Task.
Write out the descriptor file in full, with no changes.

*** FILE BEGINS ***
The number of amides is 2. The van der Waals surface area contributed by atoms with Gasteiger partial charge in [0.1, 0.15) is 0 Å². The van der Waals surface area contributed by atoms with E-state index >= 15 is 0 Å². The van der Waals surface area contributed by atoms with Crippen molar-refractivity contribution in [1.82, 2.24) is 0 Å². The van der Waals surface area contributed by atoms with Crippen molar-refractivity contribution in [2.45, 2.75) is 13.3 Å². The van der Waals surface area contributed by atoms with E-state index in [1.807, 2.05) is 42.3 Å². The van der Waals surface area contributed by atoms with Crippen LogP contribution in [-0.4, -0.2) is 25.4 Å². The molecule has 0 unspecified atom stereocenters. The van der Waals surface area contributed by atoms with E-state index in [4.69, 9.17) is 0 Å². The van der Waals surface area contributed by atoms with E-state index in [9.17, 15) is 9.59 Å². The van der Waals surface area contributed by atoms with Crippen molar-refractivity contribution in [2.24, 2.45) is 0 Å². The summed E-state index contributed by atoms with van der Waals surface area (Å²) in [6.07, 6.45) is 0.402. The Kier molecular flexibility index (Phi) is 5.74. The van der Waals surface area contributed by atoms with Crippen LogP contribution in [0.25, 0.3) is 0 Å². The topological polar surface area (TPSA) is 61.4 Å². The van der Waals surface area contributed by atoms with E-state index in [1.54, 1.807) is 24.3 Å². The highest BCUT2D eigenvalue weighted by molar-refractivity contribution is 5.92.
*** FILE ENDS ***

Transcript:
The number of amides is 2. The van der Waals surface area contributed by atoms with Gasteiger partial charge in [0.1, 0.15) is 0 Å². The van der Waals surface area contributed by atoms with E-state index >= 15 is 0 Å². The van der Waals surface area contributed by atoms with Crippen molar-refractivity contribution in [1.82, 2.24) is 0 Å². The van der Waals surface area contributed by atoms with Crippen molar-refractivity contribution in [2.45, 2.75) is 13.3 Å². The van der Waals surface area contributed by atoms with E-state index in [1.807, 2.05) is 42.3 Å². The van der Waals surface area contributed by atoms with Crippen LogP contribution in [-0.4, -0.2) is 25.4 Å². The molecule has 0 unspecified atom stereocenters. The van der Waals surface area contributed by atoms with E-state index in [4.69, 9.17) is 0 Å². The van der Waals surface area contributed by atoms with E-state index in [9.17, 15) is 9.59 Å². The van der Waals surface area contributed by atoms with Crippen molar-refractivity contribution in [2.24, 2.45) is 0 Å². The summed E-state index contributed by atoms with van der Waals surface area (Å²) in [6.07, 6.45) is 0.402. The Kier molecular flexibility index (Phi) is 5.74. The van der Waals surface area contributed by atoms with Crippen LogP contribution in [0.25, 0.3) is 0 Å². The topological polar surface area (TPSA) is 61.4 Å². The van der Waals surface area contributed by atoms with E-state index in [1.54, 1.807) is 24.3 Å². The highest BCUT2D eigenvalue weighted by molar-refractivity contribution is 5.92.